In many practical situations, two quantities that change over time are related directly by
an equation. The method of related rates enables us to calculate the rate at which one
quantity is changing when the rate of change of the other quantity is given.
For example, suppose as before a gigantic icecream cone (with sides at 30^{o} from
the vertical) is being filled with water at a constant rate of 2 cubic feet per second.
Suppose further that we want to calculate the rate at which the water level in the cone is
rising when it is 5 feet from the bottom of the cone.
Let h(t) be the height in feet of the water level above the bottom of the cone at time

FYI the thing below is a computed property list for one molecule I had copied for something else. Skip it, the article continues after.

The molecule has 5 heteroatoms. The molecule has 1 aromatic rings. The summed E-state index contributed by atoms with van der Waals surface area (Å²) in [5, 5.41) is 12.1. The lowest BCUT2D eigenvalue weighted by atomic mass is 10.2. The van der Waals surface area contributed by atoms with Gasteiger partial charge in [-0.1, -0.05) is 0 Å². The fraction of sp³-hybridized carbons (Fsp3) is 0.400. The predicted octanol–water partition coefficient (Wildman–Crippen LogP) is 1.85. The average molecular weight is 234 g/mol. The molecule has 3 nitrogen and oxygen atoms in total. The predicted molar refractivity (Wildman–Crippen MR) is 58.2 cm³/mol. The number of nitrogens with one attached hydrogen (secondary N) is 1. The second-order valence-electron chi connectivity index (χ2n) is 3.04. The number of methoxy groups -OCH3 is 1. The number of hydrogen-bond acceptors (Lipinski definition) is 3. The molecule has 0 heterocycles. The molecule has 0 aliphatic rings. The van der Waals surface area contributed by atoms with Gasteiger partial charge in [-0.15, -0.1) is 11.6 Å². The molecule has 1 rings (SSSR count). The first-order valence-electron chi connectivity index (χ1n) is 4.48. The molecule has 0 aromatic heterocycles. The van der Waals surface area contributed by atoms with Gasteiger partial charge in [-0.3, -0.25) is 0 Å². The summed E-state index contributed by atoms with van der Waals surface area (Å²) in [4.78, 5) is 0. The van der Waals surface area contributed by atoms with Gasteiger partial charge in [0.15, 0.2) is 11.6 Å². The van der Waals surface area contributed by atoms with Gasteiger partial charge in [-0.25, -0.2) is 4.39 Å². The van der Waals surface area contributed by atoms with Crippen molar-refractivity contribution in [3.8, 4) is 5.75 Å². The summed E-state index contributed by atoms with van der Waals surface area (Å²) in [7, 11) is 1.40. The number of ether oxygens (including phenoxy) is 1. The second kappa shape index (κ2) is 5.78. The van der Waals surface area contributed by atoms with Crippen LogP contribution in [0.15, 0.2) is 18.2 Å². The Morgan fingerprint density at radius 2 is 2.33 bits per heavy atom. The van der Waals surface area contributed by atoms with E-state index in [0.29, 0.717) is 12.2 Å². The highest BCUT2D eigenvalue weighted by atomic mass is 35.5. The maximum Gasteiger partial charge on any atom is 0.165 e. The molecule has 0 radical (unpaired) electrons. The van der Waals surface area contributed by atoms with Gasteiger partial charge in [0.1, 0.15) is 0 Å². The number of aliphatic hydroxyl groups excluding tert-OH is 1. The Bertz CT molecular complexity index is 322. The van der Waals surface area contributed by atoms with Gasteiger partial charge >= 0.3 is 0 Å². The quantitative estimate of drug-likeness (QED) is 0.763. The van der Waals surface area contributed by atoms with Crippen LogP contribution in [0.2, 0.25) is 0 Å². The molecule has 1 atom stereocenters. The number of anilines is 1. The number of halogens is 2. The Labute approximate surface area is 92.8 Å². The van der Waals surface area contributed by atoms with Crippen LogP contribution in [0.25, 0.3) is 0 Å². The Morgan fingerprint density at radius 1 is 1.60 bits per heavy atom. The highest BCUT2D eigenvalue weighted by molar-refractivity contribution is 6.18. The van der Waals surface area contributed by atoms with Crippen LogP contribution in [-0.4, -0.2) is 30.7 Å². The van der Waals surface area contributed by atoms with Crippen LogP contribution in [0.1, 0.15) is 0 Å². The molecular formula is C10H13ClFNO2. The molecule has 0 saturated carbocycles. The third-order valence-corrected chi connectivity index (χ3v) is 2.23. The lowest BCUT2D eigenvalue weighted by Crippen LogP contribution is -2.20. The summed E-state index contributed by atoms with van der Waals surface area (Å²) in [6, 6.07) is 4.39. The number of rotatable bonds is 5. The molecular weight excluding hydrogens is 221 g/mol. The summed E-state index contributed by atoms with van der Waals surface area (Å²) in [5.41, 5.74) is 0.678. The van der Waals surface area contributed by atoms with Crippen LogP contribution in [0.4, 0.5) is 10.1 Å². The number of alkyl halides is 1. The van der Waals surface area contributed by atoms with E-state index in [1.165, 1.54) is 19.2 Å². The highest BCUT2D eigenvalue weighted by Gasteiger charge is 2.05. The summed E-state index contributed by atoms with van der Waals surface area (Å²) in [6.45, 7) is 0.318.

t, measure in seconds. Let V(t) be the volume, in cubic feet, of water in the cone at
time t. Since the sides of the cone are 30^{o} from vertical, the radius of the
cone at height h is equal to sin(30^{o})h = h/2. It follows from basic geometry
that
Differentiating both sides with respect to t (using the chain rule), we have
(t) = (3h(t)^{2})(t) = (t) 

We are given that (t) = 2; using this and setting h(t) = 5, we solve for
(t):
The related rates method illustrated above can be applied in a variety of contexts. Each
time, the basic method is the same:
 Determine the two relevant quantities.
 Write down the relation between them.
 Differentiate both sides of the relation with respect to t.
 Solve for the rate or quantity of interest in terms of other rates and quantities.
 Use initial conditions to determine the rates and quantities to substitute into the
formula from (4).